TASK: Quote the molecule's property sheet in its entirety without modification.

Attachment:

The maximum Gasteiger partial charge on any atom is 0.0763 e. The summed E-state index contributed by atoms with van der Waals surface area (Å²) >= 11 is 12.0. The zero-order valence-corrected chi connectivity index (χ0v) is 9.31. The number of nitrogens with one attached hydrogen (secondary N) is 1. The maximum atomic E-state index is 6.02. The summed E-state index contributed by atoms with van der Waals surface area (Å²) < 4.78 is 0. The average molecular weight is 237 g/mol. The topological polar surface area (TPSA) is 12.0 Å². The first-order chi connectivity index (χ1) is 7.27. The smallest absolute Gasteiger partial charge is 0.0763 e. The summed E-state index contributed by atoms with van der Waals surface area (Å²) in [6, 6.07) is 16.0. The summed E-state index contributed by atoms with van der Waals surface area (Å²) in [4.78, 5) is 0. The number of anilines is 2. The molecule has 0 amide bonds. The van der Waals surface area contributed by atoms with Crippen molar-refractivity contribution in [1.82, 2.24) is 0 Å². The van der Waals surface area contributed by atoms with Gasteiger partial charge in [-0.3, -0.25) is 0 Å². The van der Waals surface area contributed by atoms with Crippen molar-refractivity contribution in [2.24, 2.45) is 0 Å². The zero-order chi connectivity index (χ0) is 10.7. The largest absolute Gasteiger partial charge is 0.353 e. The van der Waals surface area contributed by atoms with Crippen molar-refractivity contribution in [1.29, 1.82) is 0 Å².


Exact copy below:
The maximum Gasteiger partial charge on any atom is 0.0763 e. The summed E-state index contributed by atoms with van der Waals surface area (Å²) >= 11 is 12.0. The zero-order valence-corrected chi connectivity index (χ0v) is 9.31. The number of nitrogens with one attached hydrogen (secondary N) is 1. The maximum atomic E-state index is 6.02. The summed E-state index contributed by atoms with van der Waals surface area (Å²) < 4.78 is 0. The average molecular weight is 237 g/mol. The topological polar surface area (TPSA) is 12.0 Å². The first-order chi connectivity index (χ1) is 7.27. The smallest absolute Gasteiger partial charge is 0.0763 e. The summed E-state index contributed by atoms with van der Waals surface area (Å²) in [6, 6.07) is 16.0. The summed E-state index contributed by atoms with van der Waals surface area (Å²) in [4.78, 5) is 0. The number of anilines is 2. The molecule has 0 amide bonds. The van der Waals surface area contributed by atoms with Crippen molar-refractivity contribution in [1.82, 2.24) is 0 Å². The van der Waals surface area contributed by atoms with Gasteiger partial charge in [-0.3, -0.25) is 0 Å². The van der Waals surface area contributed by atoms with Crippen molar-refractivity contribution in [2.24, 2.45) is 0 Å². The zero-order chi connectivity index (χ0) is 10.7. The largest absolute Gasteiger partial charge is 0.353 e. The van der Waals surface area contributed by atoms with Crippen molar-refractivity contribution in [1.29, 1.82) is 0 Å².